A Northern English biodiversity tech start-up company, AgriSound, has won European funding for a research and development project set to change the pollination of commercial crops to harness the power of mason bees, claiming they will exist sustainably in the wider ecosystem.
In its first international partnership, the cash injection from Eurostars, part of the European Partnership on Innovative SMEs, will see York-based AgriSound working with Swiss sustainable pollination specialists Wildbiene + Partner AG, to harness the mason bees as an alternative to honeybees within orchards.
AgriSound and Wildbiene will each use their funding in the development of commercially deployable mason bee habitats incorporating bio acoustic listening devices. With origins in AgriSound’s POLLYTM, pollinator listening device, the new technology will focus on the mason bee population, as opposed to the long-established pollinator choices of bumble bees or honey bees.
The company claim that a single mason bee has been shown to perform a similar level of pollination when compared to 200 honeybees and due to their solitary lifestyles, they are less susceptible to common diseases which affect beehive colonies.
Until now, Mason bees have been widely under-utilised as commercial pollinators because of the lack of professional management practices appropriate for these high-maintenance bees. While honeybees are effective pollinators, this is due to very high numbers of bees existing within a hive and these bees can compete for local food sources from native bees and are increasingly viewed as unsustainable in some parts of the world.
By conducting trials with Wildbiene, who work to manage mason bees and provide respective habitats, AgriSound is on the verge of a completely new way of caring for mason bees as the future of pollination, with pollinators like bees being crucial to three out of four crops producing fruit or seeds for human use around the world.
The new device developed through the companies’ partnership will allow food producers and farmers to use mason bees to increase crop yields. This is because they will be able to better understand, control and sustain these prolific pollinators as the device will not only detect where the mason bees are by listening out for their distinctive sounds, but also ascertain their health and wellbeing.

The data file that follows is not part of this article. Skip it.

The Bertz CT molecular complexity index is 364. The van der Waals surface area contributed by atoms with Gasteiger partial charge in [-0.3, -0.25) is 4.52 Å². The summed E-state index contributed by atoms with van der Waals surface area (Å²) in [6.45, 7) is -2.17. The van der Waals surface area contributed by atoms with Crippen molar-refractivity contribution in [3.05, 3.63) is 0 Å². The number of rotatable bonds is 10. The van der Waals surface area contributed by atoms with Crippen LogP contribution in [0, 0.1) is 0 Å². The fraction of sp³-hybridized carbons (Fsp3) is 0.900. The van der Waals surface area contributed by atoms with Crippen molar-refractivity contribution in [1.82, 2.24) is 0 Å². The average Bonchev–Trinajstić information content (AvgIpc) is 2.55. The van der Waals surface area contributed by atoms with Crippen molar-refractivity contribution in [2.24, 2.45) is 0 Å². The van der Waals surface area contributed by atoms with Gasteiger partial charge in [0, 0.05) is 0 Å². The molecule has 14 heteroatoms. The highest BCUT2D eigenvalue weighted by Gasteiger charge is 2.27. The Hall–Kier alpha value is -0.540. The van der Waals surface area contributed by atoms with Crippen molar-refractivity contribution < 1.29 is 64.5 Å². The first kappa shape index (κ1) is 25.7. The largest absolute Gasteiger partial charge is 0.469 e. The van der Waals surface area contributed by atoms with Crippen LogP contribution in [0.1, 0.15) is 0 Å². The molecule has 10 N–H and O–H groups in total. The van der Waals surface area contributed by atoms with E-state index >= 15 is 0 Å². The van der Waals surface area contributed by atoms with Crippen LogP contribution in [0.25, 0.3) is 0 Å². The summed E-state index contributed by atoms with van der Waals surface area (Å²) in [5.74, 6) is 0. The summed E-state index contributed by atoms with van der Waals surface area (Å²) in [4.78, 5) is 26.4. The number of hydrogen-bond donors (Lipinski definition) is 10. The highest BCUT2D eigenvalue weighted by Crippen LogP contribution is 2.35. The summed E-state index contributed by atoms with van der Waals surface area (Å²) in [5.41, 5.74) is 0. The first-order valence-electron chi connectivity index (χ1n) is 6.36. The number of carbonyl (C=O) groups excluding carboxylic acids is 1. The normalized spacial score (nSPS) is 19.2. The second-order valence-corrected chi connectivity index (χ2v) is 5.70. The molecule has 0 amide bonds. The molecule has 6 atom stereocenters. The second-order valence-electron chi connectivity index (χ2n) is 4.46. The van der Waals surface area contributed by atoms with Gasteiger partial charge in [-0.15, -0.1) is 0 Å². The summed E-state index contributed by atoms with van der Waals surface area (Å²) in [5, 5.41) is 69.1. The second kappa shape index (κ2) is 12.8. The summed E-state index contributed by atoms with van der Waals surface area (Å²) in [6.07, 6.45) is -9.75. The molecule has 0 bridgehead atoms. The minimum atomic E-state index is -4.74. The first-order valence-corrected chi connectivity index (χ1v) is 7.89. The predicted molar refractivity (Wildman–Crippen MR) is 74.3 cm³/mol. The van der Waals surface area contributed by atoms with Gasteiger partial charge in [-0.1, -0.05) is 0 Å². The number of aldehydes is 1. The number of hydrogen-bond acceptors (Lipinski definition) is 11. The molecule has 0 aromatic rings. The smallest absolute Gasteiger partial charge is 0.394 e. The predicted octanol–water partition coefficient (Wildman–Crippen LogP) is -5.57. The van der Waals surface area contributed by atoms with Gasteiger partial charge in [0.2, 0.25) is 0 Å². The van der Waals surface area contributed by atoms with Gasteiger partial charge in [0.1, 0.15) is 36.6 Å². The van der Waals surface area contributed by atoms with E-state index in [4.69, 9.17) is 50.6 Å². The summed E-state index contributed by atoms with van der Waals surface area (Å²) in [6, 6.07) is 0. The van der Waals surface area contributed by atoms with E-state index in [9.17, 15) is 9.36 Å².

Casey Woodward, founder and CEO of AgriSound said: “We’re thrilled to have secured such supportive European funding towards our exciting new technological project to use mason bees as incredibly powerful agricultural pollinators.
“Enabling use of this type of bee in commercial spaces could be a game-changer for crop yielding worldwide, and by securing our first international partnership with Wildbiene we expect to begin trialling the new device in 2024-2025. Wildbiene’s enthusiasm about the mason bees inspires us to understand and care for them together.”
By detecting the density and nature of buzzing sounds of the mason bees in the area around the new device, the farmer or food producer will be able to view on an app or desktop application, analytical data identifying which areas of land may be lacking in mason bees, or where the mason bees there are not thriving. Following on from the success of AgriSound’s POLLY pollinator listening device, this new sophisticated mason bee habit embedded device will even detect how happy the bees are to be in their relevant areas and be able to tell when they are chewing out of their cocoons.
Tom Strobl, founder of Wildbiene said: “Mason bees will become an increasingly important natural resource to improve fruit yield and quality. We’re fascinated using our highly efficient pollinators and AgTech in tandem to offer an integrated livestock system. Orchard-monitoring becomes key during the short pollination windows and increasingly adverse conditions.”
Casey Woodward added: “This venture will bring AgriSound into new markets, develop new understanding of mason bees and harness huge benefits for crop yield enhancement. Our project will help to improve farm sustainability and resilience in these difficult times and give us the potential to maintain and care for mason bees in a way that hasn’t been reliably done on a commercial scale before. We couldn’t be more excited to develop this technology which will be the first of its kind in mason bee care and pollination.”